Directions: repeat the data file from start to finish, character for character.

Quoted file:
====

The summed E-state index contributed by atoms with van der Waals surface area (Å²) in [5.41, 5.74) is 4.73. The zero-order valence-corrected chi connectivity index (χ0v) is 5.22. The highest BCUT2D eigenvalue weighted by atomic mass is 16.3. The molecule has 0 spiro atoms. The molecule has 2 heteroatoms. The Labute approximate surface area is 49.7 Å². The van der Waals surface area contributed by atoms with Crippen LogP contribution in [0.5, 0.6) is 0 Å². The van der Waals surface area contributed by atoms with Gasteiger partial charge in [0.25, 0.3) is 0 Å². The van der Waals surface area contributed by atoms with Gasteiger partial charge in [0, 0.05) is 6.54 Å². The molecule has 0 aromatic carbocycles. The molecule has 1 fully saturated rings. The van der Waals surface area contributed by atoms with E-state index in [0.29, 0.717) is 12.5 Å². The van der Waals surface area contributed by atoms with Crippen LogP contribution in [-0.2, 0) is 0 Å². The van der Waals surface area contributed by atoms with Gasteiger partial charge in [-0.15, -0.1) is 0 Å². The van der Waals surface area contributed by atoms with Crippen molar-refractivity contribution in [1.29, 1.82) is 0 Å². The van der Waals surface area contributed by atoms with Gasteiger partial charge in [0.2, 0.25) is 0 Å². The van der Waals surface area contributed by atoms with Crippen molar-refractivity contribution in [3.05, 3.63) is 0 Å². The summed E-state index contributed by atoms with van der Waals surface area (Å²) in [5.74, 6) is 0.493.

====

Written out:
The summed E-state index contributed by atoms with van der Waals surface area (Å²) in [5.41, 5.74) is 4.73. The zero-order valence-corrected chi connectivity index (χ0v) is 5.22. The highest BCUT2D eigenvalue weighted by atomic mass is 16.3. The molecule has 0 spiro atoms. The molecule has 2 heteroatoms. The Labute approximate surface area is 49.7 Å². The van der Waals surface area contributed by atoms with Crippen LogP contribution in [0.5, 0.6) is 0 Å². The van der Waals surface area contributed by atoms with Gasteiger partial charge in [0.25, 0.3) is 0 Å². The van der Waals surface area contributed by atoms with Gasteiger partial charge in [0, 0.05) is 6.54 Å². The molecule has 0 aromatic carbocycles. The molecule has 1 fully saturated rings. The van der Waals surface area contributed by atoms with E-state index in [0.29, 0.717) is 12.5 Å². The van der Waals surface area contributed by atoms with Crippen LogP contribution in [-0.2, 0) is 0 Å². The van der Waals surface area contributed by atoms with Gasteiger partial charge in [-0.15, -0.1) is 0 Å². The van der Waals surface area contributed by atoms with Crippen molar-refractivity contribution in [1.29, 1.82) is 0 Å². The van der Waals surface area contributed by atoms with Gasteiger partial charge in [0.2, 0.25) is 0 Å². The van der Waals surface area contributed by atoms with Crippen molar-refractivity contribution in [3.05, 3.63) is 0 Å². The summed E-state index contributed by atoms with van der Waals surface area (Å²) in [5.74, 6) is 0.493.